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“AMERICAN SON” producer, Danielle Renfrew

A defining moment in the making of American Son was when the financing fell through four weeks before production. Six months of preproduction and planning evaporated with one phone call. That disappointment forced me to dig deeper and commit to making the film by whatever means necessary. In hindsight it was the best thing that could have happened. After digesting the initial disappointment, I was suddenly reconnected to the initial inspiration that was the genesis of the film. I felt like I was back in control of the creative process — it was from that moment on that the film found its true rhythm. If I could have had 10 percent more of anything, it would have been time. But that was a small price to pay to make the film in the way it was meant to be made — intimately, independently, no frills and without a studio looking over my shoulder.

In making independent films there are always limitations. It is a barter system of sorts; you give something up to gain something more important. Navigating this process is the biggest challenge for me. There is a fine art of remaining firm and flexible at the same time. I like to place myself in a creative space right at the far edge of comfortable. I know when I’m out of my safety zone that I do my best work. It is from this uneasy place that the happy accidents happen. In many ways, I consider myself a “method” director. I need to submerse myself in the reality of the story. It is the greatest feeling to be in that zone when you are as much in the moment as the actors. I think listening to your own sense of truth is the greatest insurance policy a director can have.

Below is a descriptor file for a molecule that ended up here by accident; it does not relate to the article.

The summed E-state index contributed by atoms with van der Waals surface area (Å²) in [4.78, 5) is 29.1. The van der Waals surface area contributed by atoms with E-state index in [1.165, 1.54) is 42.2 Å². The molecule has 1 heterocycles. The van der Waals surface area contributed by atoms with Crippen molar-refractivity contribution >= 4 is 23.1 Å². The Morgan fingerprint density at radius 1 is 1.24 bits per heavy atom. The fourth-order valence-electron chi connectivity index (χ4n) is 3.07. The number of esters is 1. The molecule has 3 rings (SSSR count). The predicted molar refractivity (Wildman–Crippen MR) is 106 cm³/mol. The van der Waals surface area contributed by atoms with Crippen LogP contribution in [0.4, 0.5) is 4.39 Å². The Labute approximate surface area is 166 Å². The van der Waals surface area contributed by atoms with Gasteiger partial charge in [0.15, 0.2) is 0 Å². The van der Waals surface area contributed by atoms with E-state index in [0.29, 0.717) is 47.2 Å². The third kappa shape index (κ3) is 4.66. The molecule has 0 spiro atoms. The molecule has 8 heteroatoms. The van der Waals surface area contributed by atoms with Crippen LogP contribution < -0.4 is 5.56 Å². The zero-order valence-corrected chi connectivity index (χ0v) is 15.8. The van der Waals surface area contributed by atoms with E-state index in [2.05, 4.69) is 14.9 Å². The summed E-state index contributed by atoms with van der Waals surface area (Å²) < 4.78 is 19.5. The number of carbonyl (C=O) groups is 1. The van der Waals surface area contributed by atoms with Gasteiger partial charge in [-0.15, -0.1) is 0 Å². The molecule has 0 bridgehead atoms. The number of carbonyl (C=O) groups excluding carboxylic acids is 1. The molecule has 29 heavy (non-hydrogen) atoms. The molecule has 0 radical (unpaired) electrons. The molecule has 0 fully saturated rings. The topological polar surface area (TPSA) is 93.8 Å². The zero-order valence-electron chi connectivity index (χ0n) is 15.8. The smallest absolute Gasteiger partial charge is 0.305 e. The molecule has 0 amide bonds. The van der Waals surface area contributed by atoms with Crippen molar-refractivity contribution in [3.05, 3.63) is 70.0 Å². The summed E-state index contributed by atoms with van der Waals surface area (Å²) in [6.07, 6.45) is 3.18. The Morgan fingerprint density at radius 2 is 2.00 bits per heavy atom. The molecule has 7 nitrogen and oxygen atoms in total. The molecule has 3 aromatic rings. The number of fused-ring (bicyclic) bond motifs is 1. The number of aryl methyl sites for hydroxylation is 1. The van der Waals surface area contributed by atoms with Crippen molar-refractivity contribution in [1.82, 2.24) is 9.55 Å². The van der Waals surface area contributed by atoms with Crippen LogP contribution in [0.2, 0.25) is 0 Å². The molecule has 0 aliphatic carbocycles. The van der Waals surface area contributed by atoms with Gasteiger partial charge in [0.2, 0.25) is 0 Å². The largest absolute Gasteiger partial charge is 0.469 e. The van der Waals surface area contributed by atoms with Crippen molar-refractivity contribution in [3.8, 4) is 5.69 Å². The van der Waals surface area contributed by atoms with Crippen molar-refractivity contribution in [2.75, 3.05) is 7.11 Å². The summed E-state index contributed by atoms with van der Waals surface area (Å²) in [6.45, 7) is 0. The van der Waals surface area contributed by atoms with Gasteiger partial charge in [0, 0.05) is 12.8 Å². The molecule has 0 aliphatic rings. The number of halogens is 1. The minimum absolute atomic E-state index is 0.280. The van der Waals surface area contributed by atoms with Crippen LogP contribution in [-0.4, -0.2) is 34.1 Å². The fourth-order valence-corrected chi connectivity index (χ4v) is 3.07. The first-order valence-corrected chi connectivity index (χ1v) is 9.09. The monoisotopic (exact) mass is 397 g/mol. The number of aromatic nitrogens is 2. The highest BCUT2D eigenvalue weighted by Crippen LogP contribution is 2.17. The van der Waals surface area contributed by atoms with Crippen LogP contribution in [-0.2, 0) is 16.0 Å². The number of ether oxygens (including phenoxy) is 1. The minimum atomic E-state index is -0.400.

[PREMIERE SCREENING: Saturday, Jan. 19, 2:30 pm — Racquet Club, Park City]

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